A cursory look at this year's torrent of celebrations could easily lead one to fall in with the Gallup poll finding that Trinis are among the happiest in the world.
Nationally, we mounted various high pedestals to mark 50 years of Independence — showmanship and gamesmanship jostling with brinkmanship to produce astounding levels of wanton extravagance — and we missed a golden opportunity for profound contemplation.
West Indians everywhere could justifiably feel proud of the accomplishments of our athletes. Olympic success visited richly, leaving a sensation of triumph that crossed merrily from island to island, reminding us that we are best as a bloc, and majestic when we stand together. In cricket too, there was something for the region to feel good about; a long time coming, but enough to arouse a glimmer of interest again.
Representing T&T, George Bovell has been swimming up a storm, proving to naysayers that a disciplined mind, a strong work ethic and commitment can always go an extra mile.
We've celebrated these achievements with gusto, and we must be aware that the really prime moments have come from within the realm of sport. On public platforms we heralded the qualities that these young people displayed in pursuit of excellence, but once we step off the stage, we've behaved as if those same qualities are to be abhorred and if they are found in any sphere outside of sport, they are treated as symptoms of weakness or madness, either way to be shunned and denounced.
So, apart from the sport (and a Rhodes Scholar) which brought us something to feel proud about, what else was there? It is striking that the genuine euphoria was inspired by young people. Striking that much of what was good has come from the arts, sport and music — the underdogs in this country that still doesn't get it (and how it used to!) that this is what truly makes us human.
Looking back with more than a perfunctory glance reveals a Trinidad that is not a happy one in the sense of the Gallup poll's questions, but one that is chilling and dismal. Robert Mayers, in a grim letter to the editor, described it as our midnight.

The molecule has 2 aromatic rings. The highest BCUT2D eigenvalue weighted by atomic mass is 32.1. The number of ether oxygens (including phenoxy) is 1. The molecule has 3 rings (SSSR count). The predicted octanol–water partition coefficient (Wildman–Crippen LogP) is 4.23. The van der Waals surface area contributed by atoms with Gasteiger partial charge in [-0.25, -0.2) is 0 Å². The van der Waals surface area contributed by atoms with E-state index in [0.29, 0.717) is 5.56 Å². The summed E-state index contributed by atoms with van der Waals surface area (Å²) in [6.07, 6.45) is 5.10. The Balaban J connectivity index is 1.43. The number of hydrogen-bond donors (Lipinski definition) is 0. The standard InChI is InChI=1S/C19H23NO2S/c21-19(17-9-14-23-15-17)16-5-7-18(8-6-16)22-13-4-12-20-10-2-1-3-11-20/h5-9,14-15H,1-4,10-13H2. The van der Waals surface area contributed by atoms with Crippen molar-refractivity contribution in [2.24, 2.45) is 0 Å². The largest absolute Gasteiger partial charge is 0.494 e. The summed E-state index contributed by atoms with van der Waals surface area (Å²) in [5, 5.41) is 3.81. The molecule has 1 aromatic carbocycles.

"We are in our darkest hour; that hour when everything and everybody all appear to be the same — a dirty shade of grey," he wrote bleakly. This malaise that overwhelms us, he said, threatens to destroy us. "It seems to me that in many ways our country has lowered its head into the soft, satiny pillow of apathy. We have been lulled to sleep by indifference," said Mr Mayers.
That indifference has seen us acquiesce to all manner of perfidious behaviour, perpetrated on us in our name, and we have accepted that it is done for the greater good when any fool could see that the greater good is really the greater goodies for a few.
We have let people peddle incoherent arguments to explain away blatant malfeasance and we have settled for rationales that have nothing to do with principle but everything to do with expediency — political and financial.
We look back at this year and we should hang our heads ashamedly that we have become a people easily bought, easily sold and without scruple; that we are ready to crucify anyone who goes against this way of life that has earned us not just international high ranking as happy people, but as criminal and corrupt.
That is why Dr Wayne Kublalsingh's public and principled stance was so divisive; that is why it was such a powerful intervention into the degeneration that we have come to wear like a mud mask. He held up a mirror and showed us our cracked selves. He decided to say no to this mockery of good governance and yes to good citizenship. And back to the words of Mr Mayers: "Dr Kublalsingh doesn't have to be a deep philosopher to know that he alone is responsible for keeping his honour, his dignity and his happiness intact. And by fulfilling his duty to himself, he is automatically fulfilling his duty to those closest to him and to the larger society."
And as we end this year with ostentatious displays of giving and good cheer, amidst another looming showdown between a Prime Minister and a President (remember the December 2000 standoff which led to President ANR Robinson's declaration that "I fear a dictator" in the New Year?) are we really going to look back with pride at 2012?
Can we shake off the vulgar spectacles we have beheld on public platforms and accept some responsibility for the stunted mental development of the adults among us? They were made by our elders you know; craftily crafted to further agendas, not growth.
In what frame of mind will we enter 2013?
The Carnival season is now upon us. It has long been described as a site of cleansing, of renewal and restoration. Whether it fills that role any more, I cannot say. Twenty-five years ago, David Rudder's "Calypso Music" had written of this power in the music, asking rhetorically: "Does it wash away all your unlovely?"
But we've surrendered our power to apathy.
What can wash away our unlovely now?